The fate of the proposals, to be presented in Brussels today by Stephen Oxman, the Assistant Secretary of State, and Reginald Bartholomew, President Bill Clinton's special envoy for former Yugoslavia, is uncertain. According to officials here, the fact that the session is taking place indicates broad backing from both Britain and France. But Vice- President Al Gore, a leading administration advocate of tougher steps against Serbia, said it was 'premature' to speculate on the outcome.
Others, though, are more forthright. Public opinion remains divided, but Senator Joseph Biden of Delaware, foremost among Democrats urging action, reiterated yesterday that the West had to move, both for humanitarian reasons and to preserve its own self-respect as a guarantor of international law.
From the Republican side Bob Dole, the Senate minority leader, went further, arguing in a Washington Post article that Mr Clinton should halt the current Geneva negotations and deliver an ultimatum for the existing 'ceasefire' to be respected and for all heavy weapons to be turned over to UN control. If the deadline is not met, bombing should begin without delay.
Meanwhile, the US planes are waiting. Navy F-18s and A-6 jets on board the aircraft carrier Theodore Roosevelt in the Adriatic could carry out up to 150 sorties daily. Anti-tank A-10 'Warthogs' are deployed at Aviano airbase in northern Italy, along with AC-130 gunships, which could be used for night attacks against Serbian positions.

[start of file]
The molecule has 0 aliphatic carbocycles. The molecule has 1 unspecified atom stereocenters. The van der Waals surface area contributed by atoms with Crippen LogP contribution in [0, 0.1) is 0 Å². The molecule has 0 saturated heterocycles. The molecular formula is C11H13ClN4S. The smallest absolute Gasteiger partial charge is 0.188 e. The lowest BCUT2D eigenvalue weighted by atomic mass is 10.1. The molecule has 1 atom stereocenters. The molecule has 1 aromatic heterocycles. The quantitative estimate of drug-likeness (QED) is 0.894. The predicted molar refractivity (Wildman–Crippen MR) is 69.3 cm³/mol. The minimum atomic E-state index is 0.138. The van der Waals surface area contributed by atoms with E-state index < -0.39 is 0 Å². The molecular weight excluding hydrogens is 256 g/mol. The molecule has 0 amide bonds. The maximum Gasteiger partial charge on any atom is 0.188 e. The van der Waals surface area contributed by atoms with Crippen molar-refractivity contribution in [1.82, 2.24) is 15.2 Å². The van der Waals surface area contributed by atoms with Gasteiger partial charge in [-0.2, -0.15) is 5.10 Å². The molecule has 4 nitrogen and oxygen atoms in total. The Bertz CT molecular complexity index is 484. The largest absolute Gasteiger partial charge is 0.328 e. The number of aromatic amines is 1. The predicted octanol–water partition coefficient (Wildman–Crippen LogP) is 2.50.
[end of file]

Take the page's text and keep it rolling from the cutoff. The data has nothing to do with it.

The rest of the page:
In Madrid, Julian Garcia Vargas, the Spanish Defence Minister, said he would support selective air strikes in Bosnia to protect civilians, UN peace- keeping troops and the city of Sarajevo. He told the state news agency Efe that 'the international community has acted so far with caution and what is now needed is firm action', adding: 'Sarajevo is now a symbol for all Europeans and civilised people. It is unacceptable in the 20th century for a city to be under siege, with deaths every day.'
In Geneva, members of Bosnia-Herzegovina's leadership voiced dissent about the peace accord backed by Alija Izetbegovic, the Muslim President. Delegates on Bosnia's collective presidency, which Mr Izetbegovic heads, said the plan tentatively agreed on Friday would prolong fighting and create 1 million refugees.
Mr Izetbegovic yesterday said he had warned that he could pull out of the peace talks unless Serbs halted attacks around Sarajevo and Brcko in the north. His Foreign Minister, Haris Silajdzic, urged prompt international intervention against Serbian forces to prevent genocide of Muslims.
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